Friday’s Favourites ~ 18Jan2013

On Fridays at 365 Less Things I share with you my favourite comments from my wonderful readers and my favourite web finds of the week. I hope you will enjoy them as much as I did.

Favourite Comments. Enjoy!

I loved this comment in response to Cindy’s post this week. Wendy F has a great way to combat to-do forgetfulness in this comment. Don’t do what I do though Wendy F when I only leave a small note and then don’t remember what I meant by it. Damn early onset Dementia ~ not really, but it sure feels that way some days. Like when I made two first cups of coffee the other morning and then later went to the supermarket only to realise I had left my wallet at home.

I don’t often post my own comments here but I felt this one added something to the conversation.

My happiness goal post also inspired this great comment from Jen and  this one from Ideealistin and also this one from Megan.

There were so many great comments generated from Moni’s post this week but this one from Deb J left me feeling appalled at the ridiculousness of some neighbourhood bi-laws. Of all the places in the world where dryers should almost be completely unnecessary Arizona must be somewhere near the top of the list. I know some owner corporations (particularly in high-rise apartment buildings) frown on the ugliness of clothes flapping from balconies but seriously who disallows people from hanging clothes behind a fence in their back yards.

Favourite Web Finds. Happy reading!

Here is a short but thought provoking post from The Minimalists.

Do you hoard your new underwear? I will let Grethen Rubin explain this one to you in this blog post.

I loved this post from Annienygma because it is something I do often.

Here is another thought provoking link shared with me by Cindy.

My ego forced me to add this link from Budgets Are Sexy.

I also liked what Peter Walsh had to say in the short video.

Today’s Mini Mission

Did you have more than enough wine glasses for your liquid Christmas cheer. If so declutter the ones that you avoided using because you don’t like them so much. My daughter bought me the ones I mentioned I wanted in a post prior to Christmas. She was only too happy to claim the ones I have but don’t like.

Eco Tip Of The Day

Fans merely move air around which helps keep you cool by evaporating sweat. Leaving them on after you vacate the room does not keep the room cool, in fact the power necessary to run a fan can slightly increase the temperature in the room. (Read more here) Save electricity buy turning off the fan when you leave the room and aren’t coming straight back.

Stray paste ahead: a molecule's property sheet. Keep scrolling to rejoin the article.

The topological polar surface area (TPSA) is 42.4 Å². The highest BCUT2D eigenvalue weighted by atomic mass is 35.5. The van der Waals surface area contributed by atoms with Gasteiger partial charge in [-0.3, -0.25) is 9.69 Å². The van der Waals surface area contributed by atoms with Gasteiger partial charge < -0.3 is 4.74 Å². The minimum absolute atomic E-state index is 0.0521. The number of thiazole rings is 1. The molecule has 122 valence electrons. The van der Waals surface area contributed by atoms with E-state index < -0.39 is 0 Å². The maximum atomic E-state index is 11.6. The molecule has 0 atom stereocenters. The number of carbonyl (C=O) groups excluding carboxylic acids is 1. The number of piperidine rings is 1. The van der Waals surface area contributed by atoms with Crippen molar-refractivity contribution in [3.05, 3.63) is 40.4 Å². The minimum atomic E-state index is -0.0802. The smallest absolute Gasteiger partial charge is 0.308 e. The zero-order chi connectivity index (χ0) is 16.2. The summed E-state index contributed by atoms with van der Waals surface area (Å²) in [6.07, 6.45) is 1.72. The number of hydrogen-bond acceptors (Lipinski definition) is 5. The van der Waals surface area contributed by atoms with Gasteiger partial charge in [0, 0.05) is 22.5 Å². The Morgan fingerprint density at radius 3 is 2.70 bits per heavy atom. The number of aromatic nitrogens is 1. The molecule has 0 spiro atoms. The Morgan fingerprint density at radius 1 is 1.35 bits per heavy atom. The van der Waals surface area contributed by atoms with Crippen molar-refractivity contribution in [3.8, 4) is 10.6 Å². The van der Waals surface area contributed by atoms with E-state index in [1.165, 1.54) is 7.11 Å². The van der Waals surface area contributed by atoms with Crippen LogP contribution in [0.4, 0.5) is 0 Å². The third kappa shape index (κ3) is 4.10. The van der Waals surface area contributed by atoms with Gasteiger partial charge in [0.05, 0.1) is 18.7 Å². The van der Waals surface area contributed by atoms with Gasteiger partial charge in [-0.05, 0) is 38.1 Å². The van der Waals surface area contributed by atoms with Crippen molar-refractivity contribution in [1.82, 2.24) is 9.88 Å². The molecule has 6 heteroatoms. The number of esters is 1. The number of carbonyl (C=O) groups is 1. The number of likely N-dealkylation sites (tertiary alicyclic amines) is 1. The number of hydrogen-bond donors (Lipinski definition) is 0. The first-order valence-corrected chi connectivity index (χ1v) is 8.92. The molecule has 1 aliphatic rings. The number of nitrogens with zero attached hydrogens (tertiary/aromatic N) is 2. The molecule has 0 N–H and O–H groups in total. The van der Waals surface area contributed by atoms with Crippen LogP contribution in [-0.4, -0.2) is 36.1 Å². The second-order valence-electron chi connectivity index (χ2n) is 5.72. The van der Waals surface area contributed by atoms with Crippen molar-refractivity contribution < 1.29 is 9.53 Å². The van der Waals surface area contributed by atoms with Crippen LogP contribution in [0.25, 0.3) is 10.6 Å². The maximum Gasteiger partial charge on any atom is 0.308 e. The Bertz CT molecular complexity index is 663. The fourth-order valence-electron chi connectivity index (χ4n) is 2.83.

It matters not how fast I go, I hurry faster when I’m slow


Continue reading with these posts:

  • Friday’s Favourites ~ 12Oct2012 On Fridays at 365 Less Things I share with you my favourite comments from my wonderful readers and my favourite web finds of the week. I hope you will enjoy them as much as I […]
  • Friday’s Favourites ~ 1Mar2013 On Fridays at 365 Less Things I share with you my favourite comments from my wonderful readers and my favourite web finds of the week. I hope you will enjoy them as much as I […]
  • Friday’s Favourites ~ 21Dec2012 On Fridays at 365 Less Things I share with you my favourite comments from my wonderful readers and my favourite web finds of the week. I hope you will enjoy them as much as I […]
About Colleen Madsen

Colleen is the founder of 365 Less Things and lives in Newcastle, Australia.

Comments

  1. Regarding Deb J’s situation and not being allowed to hang laundry: people are starting to take on the Homeowner’s Associations and are winning, using the environmental cost/benefit as their reason. We need to change some attitudes, that’s for sure.

    • I am glad to hear that Wendy B as I hoped that would be the case. This is why I brought that comment to the fore so that it would hopefully prompt others who are in this situation to think it might be worth fighting for such a right.